ls -l /dev
The UART mapping for /dev/ttyS0 and /dev/ttyAMA0 is shown below,

Test serial communication in between Raspberry Pi and PC:

To test that our Serial communication is working or not make the connections shown in below figure.

Raspberry Pi Interface with PC/Laptop for Serial Communication:

Open Terminal on Laptop/PC to receive the data which will be transmitted from the Raspberry Pi.

Now, enter the following command to transmit data from Raspberry Pi terminal.
echo “Hello” > /dev/ttyS0
This command will output “Hello” string on UART port i.e. Tx pin and will display it on terminal application of PC/Laptop.

By default, mini UART is mapped to the GPIO14 (TX) and GPIO15(RX). While PL011 i.e. ttyAMA0 is connected to the on-board Bluetooth module.

Example:

Let’s establish serial communication between Raspberry Pi 3 and Laptop/PC using UART. We can perform UART based serial communication using Python and C.

Here, we will generate an echo on PC.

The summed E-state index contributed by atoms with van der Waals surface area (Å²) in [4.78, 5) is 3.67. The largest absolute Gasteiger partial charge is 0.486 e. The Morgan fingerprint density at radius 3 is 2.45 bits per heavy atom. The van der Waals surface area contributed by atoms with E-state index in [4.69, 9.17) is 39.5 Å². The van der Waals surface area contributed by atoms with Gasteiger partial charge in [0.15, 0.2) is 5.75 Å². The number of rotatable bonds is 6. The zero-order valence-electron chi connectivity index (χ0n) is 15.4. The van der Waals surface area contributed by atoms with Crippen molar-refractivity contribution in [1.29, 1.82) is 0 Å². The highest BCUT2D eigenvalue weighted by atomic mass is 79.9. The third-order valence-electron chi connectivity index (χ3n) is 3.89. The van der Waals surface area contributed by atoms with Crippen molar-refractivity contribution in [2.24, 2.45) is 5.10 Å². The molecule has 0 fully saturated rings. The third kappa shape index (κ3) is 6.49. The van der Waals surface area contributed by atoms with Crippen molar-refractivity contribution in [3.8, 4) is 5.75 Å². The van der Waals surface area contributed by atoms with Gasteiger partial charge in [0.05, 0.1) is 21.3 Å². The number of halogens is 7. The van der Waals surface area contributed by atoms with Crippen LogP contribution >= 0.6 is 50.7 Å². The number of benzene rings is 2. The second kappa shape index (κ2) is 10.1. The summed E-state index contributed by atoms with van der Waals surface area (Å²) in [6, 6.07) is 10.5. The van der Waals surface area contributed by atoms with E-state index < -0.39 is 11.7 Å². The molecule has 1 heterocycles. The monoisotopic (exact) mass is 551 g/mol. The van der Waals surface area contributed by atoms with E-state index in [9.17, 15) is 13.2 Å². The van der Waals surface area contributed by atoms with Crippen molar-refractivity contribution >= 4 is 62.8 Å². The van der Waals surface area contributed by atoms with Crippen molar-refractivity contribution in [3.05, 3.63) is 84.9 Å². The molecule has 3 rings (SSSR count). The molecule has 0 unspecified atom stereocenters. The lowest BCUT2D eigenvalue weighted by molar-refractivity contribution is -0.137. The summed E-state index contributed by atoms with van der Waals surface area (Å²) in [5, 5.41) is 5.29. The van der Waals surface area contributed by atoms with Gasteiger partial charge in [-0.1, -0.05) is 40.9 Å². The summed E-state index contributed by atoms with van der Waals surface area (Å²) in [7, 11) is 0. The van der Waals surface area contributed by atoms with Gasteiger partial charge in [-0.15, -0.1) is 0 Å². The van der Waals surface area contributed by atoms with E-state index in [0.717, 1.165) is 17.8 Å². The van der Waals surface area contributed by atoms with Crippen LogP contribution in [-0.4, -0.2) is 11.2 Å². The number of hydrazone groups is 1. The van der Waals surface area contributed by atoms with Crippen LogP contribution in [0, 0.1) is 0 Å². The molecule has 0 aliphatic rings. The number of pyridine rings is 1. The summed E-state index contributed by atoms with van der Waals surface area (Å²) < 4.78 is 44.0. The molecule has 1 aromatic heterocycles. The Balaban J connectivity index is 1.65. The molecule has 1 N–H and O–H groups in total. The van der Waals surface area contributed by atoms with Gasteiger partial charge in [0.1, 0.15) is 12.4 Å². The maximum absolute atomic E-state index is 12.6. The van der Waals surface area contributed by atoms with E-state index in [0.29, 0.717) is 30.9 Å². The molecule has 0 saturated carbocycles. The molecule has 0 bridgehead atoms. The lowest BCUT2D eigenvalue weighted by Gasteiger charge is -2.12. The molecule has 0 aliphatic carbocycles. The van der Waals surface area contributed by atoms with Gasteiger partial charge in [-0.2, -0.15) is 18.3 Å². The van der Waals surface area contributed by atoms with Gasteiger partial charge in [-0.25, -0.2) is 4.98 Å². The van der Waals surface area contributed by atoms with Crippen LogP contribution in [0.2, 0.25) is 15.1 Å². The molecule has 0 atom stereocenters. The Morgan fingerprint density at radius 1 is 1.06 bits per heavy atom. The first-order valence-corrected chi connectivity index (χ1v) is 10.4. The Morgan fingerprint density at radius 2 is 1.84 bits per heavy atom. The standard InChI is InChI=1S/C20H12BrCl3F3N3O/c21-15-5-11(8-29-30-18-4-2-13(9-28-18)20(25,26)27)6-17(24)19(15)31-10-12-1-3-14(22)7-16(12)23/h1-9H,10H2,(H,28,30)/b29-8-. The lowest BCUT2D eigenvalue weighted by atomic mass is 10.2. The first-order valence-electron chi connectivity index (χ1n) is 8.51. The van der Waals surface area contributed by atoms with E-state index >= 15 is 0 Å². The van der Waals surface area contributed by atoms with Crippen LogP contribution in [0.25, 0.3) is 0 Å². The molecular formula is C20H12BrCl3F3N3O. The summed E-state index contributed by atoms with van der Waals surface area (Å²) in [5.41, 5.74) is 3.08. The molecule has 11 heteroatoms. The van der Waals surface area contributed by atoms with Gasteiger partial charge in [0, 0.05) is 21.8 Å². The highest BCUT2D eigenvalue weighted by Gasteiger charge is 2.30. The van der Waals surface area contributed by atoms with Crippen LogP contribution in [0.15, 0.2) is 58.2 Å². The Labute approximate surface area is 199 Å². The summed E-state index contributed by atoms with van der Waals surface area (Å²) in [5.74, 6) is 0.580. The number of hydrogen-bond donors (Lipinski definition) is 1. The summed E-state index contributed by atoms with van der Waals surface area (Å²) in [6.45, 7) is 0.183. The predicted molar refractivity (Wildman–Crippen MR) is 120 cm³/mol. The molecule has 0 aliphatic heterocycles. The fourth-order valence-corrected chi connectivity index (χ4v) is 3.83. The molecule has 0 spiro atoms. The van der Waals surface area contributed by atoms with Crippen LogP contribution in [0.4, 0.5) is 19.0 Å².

UART Communication on Raspberry Pi Using Python:

/*
				UART communication on Raspberry Pi using Pyhton
*/

import serial
from time import sleep

ser = serial.Serial ("/dev/ttyS0", 9600)    #Open port with baud rate
while True:
    received_data = ser.read()              #read serial port
    sleep(0.03)
    data_left = ser.inWaiting()             #check for remaining byte
    received_data += ser.read(data_left)
    print (received_data)                   #print received data
    ser.write(received_data)                #transmit data serially 

Functions Used:

serial.Serial(port,baudrate)

It is a class for Serial which is used for opening port. Create instance for this class (here it is named as ser, we can use any name).

E.g.

ser = serial.Serial(/dev/ttyS0, 9600)

Parameter:

            Port – port name i.e. ttyUSB0, ttyS0, etc or None